The ratification of the Charter allowed the Order to undertake important foundation debates. How much impact would the Order have on domestic politics? Would domestic disputes and party factions bleed into the Order? How would expansion of the country occur? What limitations would exist on use of the technology?
These were all hotly debated subjects from 1789 throughout Washington’s Administration.
The death of Franklin in 1790 presented the Order with its first problem of succession. Internal debate was heated and nominees included Alexander Hamilton, Charles Pinckney, John Marshall, and Aaron Burr. Ultimately, the young James Madison was selected and inducted. Madison’s induction was the first time a new member had been exposed to the technology, and the mission, since before the Revolution. By all accounts from Secretary [John] Adams’ notes, Madison took the news and the mission well. Jefferson led the induction of the young member, finding him at a time of isolation, explaining the mission and the technology, and demonstrating the teleportation capabilities by taking Madison to that favorite spot of the Order, the Pyramids of Giza. There the remaining Order members were present and Madison took his oath.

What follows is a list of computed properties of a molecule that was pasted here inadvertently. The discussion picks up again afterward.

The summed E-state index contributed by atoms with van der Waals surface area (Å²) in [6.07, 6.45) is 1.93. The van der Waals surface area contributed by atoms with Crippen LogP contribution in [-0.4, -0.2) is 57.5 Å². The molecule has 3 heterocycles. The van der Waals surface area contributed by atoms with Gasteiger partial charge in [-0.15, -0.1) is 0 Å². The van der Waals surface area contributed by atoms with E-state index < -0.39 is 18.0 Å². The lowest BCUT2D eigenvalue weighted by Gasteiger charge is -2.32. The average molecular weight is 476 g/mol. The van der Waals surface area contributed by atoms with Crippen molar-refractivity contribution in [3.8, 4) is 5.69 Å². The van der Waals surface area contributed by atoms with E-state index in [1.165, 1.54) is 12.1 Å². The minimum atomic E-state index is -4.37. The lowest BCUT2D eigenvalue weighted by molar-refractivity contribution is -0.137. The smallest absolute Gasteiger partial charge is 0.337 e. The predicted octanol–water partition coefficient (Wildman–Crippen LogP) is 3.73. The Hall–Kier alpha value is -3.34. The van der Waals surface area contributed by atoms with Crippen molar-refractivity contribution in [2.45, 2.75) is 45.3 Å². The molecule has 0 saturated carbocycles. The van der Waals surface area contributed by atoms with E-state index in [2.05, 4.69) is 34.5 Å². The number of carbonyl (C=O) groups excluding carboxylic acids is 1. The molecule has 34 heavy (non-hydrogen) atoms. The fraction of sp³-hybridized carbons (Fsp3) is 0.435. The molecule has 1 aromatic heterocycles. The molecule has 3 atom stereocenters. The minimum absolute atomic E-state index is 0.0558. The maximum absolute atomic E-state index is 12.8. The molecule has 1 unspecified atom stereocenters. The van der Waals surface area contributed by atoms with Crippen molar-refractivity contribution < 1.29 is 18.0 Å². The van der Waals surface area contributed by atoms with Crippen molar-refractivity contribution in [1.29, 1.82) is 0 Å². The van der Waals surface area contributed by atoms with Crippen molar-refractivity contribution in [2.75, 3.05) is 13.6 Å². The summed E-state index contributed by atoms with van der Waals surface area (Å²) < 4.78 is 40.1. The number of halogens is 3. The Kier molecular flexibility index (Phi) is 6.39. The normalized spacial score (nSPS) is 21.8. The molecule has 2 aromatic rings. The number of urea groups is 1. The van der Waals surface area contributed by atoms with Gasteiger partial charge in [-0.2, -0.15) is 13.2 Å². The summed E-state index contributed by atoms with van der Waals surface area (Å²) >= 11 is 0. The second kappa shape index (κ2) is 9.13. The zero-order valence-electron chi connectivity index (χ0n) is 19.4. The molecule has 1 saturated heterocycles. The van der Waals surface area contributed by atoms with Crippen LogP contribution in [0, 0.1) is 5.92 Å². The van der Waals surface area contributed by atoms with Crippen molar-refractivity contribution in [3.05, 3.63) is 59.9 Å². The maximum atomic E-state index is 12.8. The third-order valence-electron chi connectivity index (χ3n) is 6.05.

The remaining 18th century inductions include Charles Pinckney upon the death of Richard Henry Lee, George Clinton upon the death of Patrick Henry, James Monroe upon the death of John Dalling and Alexander Hamilton upon the death of George Washington. Hamilton had been denied entry thrice before Washington’s death on the fear that he would be too partisan but the membership believed there would be no better way to honor the original Order member than to induct his protégé. Few notes exist on the event but there is reason to believe Hamilton was also inducted to counterbalance the ideological influence of Jefferson, Madison and Monroe.